Scary stuff indeed. The idea that Britain should adopt Sharia law because some of its citizens don’t relate to its legal system is insane. If someone doesn’t relate to the British legal system, maybe they shouldn’t be in Britain. Britain is a free country; people may migrate elsewhere if they want.

Dr. Williams is probably correct that Sharia law would “help maintain social cohesion” but it probably wouldn’t be the kind of social cohesion he or his countrymen want. As leader of the Anglican Church, perhaps he should be working harder to reestablish Christianity in his nation instead of welcoming an Islamic theocracy (which aren’t usually very good for Christians). It’s hard to think of a more clear example of a quisling since, well, Quisling himself.

Via Dave Schuler; cross posted at Tennesseefree

Is It Treason?

Wednesday, January 16th, 2008

Is a former congressman guilty of providing aid and comfort to the enemy? The AP reports:

A former congressman and delegate to the United Nations was indicted Wednesday as part of a terrorist fundraising ring that allegedly sent more than $130,000 to an al-Qaida and Taliban supporter who has threatened U.S. and international troops in Afghanistan.

The former Republican congressman from Michigan, Mark Deli Siljander, was charged with money laundering, conspiracy and obstructing justice for allegedly lying about lobbying senators on behalf of an Islamic charity that authorities said was secretly sending funds to terrorists.

Details are vague at this point. His entry at Wikipedia (hardly an academic source) states he “takes an interest in conflict resolution, particularly in the Islamic world, and in recent years has tried to publicize the common ground between Christianity and Islam, particularly in the portrayal of Jesus in the Qur’an,” a reversal from previous, anti-Islamic positions he held. As of right now, this the most complete source of information about Siljander available that I could find. I suspect this will change in the coming minutes.

Given we know so little, it’s early to hang the guy yet. He could be completely innocent, or perhaps a complete idiot who was duped. But if these charges turn out to be true, he deserves to fry.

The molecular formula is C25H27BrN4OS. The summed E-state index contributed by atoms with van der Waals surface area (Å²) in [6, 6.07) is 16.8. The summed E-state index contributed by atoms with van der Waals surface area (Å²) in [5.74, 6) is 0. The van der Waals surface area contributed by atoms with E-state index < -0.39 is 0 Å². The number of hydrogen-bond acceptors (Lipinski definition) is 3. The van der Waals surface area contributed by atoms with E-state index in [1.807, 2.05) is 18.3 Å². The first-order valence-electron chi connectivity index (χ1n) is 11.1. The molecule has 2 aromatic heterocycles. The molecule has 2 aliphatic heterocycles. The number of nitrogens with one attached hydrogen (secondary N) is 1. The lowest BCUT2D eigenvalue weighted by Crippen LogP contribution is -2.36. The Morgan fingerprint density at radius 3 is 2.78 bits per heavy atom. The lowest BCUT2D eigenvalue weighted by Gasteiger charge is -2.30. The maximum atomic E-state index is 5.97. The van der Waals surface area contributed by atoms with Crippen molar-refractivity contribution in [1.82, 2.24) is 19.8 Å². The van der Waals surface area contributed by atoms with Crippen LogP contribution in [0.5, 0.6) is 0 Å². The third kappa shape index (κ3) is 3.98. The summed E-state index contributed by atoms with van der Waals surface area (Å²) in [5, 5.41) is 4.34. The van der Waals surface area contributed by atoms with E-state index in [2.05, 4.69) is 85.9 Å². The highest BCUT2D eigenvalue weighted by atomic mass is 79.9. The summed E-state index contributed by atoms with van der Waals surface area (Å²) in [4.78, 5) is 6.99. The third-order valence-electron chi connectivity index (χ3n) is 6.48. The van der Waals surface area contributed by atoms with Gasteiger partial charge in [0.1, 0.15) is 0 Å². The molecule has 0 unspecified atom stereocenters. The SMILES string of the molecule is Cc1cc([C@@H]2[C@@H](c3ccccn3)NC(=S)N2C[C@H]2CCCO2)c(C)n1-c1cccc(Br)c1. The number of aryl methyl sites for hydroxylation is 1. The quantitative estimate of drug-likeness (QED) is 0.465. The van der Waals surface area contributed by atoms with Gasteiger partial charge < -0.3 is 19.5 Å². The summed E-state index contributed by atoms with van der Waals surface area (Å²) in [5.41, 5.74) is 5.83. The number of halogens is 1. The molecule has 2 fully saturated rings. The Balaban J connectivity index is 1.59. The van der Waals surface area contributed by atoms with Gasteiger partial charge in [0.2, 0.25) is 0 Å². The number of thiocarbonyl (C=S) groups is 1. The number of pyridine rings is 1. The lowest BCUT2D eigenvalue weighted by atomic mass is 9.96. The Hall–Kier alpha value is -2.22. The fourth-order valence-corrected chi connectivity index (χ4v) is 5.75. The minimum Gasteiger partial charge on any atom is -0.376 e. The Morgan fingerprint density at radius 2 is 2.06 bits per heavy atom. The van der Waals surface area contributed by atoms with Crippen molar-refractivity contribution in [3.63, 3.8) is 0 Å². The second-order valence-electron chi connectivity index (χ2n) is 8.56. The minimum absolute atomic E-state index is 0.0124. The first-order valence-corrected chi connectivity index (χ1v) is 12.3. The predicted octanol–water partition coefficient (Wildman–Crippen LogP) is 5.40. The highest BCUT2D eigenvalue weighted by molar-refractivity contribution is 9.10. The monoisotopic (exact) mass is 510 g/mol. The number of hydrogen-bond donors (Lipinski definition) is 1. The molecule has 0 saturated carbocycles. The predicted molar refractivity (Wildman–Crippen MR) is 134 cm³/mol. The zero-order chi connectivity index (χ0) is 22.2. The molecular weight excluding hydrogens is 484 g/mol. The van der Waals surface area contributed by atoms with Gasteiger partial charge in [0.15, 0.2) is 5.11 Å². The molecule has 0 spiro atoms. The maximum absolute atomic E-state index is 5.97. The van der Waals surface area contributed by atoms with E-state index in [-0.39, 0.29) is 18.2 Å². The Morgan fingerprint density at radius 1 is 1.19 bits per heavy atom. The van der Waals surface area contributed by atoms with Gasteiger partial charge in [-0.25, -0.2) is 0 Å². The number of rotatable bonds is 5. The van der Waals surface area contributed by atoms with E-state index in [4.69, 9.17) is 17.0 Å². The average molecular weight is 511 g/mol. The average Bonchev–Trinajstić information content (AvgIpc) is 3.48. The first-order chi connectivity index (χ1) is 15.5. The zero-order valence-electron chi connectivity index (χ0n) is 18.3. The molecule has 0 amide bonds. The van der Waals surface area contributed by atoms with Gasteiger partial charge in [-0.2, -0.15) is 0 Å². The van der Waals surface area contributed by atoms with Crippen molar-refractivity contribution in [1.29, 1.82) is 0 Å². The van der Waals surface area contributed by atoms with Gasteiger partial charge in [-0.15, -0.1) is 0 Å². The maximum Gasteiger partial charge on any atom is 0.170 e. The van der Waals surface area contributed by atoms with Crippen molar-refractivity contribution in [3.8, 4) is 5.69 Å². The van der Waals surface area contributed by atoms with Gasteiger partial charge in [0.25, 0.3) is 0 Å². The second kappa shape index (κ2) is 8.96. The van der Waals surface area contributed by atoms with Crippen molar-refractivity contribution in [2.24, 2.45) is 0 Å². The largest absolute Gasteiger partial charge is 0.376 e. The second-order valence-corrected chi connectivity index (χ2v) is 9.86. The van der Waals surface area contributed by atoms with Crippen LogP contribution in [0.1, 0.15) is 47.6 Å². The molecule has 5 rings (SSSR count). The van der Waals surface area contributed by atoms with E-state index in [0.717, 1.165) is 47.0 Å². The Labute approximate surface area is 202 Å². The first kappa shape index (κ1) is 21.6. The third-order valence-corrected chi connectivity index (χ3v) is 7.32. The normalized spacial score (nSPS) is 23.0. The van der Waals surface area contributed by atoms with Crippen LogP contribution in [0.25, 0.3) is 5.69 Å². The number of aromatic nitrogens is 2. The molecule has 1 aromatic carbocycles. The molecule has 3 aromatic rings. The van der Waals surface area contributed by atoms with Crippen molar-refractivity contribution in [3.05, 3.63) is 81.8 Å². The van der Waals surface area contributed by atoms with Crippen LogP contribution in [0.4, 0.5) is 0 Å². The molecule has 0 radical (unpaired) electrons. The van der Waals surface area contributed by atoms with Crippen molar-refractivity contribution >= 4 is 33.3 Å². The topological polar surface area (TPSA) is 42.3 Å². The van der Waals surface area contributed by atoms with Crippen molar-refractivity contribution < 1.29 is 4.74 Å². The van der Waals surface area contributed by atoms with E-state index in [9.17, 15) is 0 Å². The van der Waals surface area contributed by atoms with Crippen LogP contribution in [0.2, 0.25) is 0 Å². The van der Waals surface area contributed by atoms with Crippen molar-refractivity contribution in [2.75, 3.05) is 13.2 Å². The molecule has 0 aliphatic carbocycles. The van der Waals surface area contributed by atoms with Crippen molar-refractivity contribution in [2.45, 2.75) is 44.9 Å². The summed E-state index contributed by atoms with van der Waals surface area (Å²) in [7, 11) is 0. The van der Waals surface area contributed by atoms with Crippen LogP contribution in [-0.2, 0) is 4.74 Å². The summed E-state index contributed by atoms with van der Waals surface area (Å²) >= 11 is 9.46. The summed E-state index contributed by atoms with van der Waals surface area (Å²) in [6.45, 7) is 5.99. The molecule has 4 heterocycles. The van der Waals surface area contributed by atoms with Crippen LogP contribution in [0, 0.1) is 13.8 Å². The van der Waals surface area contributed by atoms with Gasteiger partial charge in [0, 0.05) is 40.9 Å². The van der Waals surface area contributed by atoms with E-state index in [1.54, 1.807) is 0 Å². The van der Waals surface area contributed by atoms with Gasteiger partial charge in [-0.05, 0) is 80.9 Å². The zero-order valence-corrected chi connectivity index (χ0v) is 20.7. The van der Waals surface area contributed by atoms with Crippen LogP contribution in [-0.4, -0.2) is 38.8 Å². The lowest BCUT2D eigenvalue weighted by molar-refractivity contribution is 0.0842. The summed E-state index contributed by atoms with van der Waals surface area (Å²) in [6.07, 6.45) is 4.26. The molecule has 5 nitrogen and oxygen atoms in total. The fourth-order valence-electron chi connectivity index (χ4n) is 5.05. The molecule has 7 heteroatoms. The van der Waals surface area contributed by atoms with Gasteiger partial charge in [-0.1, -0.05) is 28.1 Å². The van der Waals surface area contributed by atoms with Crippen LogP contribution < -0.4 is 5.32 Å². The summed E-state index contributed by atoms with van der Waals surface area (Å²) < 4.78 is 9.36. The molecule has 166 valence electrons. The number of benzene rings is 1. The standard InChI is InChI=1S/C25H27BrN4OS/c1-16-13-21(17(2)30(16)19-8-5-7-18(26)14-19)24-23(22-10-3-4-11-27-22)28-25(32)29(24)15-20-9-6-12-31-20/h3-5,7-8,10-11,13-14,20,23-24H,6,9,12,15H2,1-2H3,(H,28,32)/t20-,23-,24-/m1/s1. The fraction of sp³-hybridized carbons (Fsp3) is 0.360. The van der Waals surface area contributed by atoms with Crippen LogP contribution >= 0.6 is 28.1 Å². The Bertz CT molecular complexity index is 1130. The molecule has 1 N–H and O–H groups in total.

Cross posted at Tennesseefree

No Nukes for Iran

Tuesday, December 4th, 2007

This definitely sounds like good news:

A major U.S. intelligence review has concluded that Iran stopped work on a suspected nuclear weapons program more than four years ago, a stark reversal of previous intelligence assessments that Iran was actively moving toward a bomb.

The new findings, drawn from a consensus National Intelligence Estimate, reflected a surprising shift in the midst of the Bush administration’s continuing political and diplomatic campaign to depict Tehran’s nuclear development as a grave threat. The report was drafted after an extended internal debate over the reliability of communications intercepts of Iranian conversations this past summer that suggested the program had been suspended.

“Tehran’s decision to halt its nuclear weapons program suggests it is less determined to develop nuclear weapons than we have been judging since 2005,” a declassified summary of the new National Intelligence Estimate stated. Two years ago, the intelligence community said in contrast it had “high confidence that Iran currently is determined to have nuclear weapons.”

Defeat for Chavez

Monday, December 3rd, 2007

Venezuelan president Hugo Chavez was dealt a major defeat yesterday:

Despite an oil-financed, state-backed campaign, Chavez narrowly failed to muster enough support for a constitutional reform package that would have scrapped term limits on his rule and given him broad new powers.

I am surprised by this, as I thought there was no way Chavez was going to allow this to be defeated. Still it is good news for Venezuela and it’s nice to know that democracy isn’t completely dead in the country.